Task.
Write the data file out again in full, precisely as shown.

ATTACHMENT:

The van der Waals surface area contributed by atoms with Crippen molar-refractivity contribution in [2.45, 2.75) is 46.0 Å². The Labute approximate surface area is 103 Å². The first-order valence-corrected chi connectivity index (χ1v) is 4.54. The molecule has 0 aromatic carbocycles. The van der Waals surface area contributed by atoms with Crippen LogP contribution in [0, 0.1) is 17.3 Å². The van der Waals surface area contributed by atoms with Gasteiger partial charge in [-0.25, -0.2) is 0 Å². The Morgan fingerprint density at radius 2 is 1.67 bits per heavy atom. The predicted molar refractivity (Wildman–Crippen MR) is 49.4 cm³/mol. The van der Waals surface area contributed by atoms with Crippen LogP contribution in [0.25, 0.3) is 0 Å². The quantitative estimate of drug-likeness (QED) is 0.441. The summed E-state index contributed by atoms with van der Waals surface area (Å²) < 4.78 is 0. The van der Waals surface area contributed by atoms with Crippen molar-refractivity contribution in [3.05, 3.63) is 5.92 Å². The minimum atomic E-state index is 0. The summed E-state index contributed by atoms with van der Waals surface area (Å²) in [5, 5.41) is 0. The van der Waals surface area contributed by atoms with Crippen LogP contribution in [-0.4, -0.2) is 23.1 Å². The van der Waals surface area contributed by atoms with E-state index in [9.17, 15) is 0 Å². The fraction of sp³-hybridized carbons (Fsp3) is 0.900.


The van der Waals surface area contributed by atoms with Crippen molar-refractivity contribution in [2.45, 2.75) is 46.0 Å². The Labute approximate surface area is 103 Å². The first-order valence-corrected chi connectivity index (χ1v) is 4.54. The molecule has 0 aromatic carbocycles. The van der Waals surface area contributed by atoms with Crippen LogP contribution in [0, 0.1) is 17.3 Å². The van der Waals surface area contributed by atoms with Gasteiger partial charge in [-0.25, -0.2) is 0 Å². The Morgan fingerprint density at radius 2 is 1.67 bits per heavy atom. The predicted molar refractivity (Wildman–Crippen MR) is 49.4 cm³/mol. The van der Waals surface area contributed by atoms with Crippen LogP contribution in [0.25, 0.3) is 0 Å². The quantitative estimate of drug-likeness (QED) is 0.441. The summed E-state index contributed by atoms with van der Waals surface area (Å²) < 4.78 is 0. The van der Waals surface area contributed by atoms with Crippen molar-refractivity contribution in [3.05, 3.63) is 5.92 Å². The minimum atomic E-state index is 0. The summed E-state index contributed by atoms with van der Waals surface area (Å²) in [5, 5.41) is 0. The van der Waals surface area contributed by atoms with Crippen LogP contribution in [-0.4, -0.2) is 23.1 Å². The van der Waals surface area contributed by atoms with E-state index in [9.17, 15) is 0 Å². The fraction of sp³-hybridized carbons (Fsp3) is 0.900.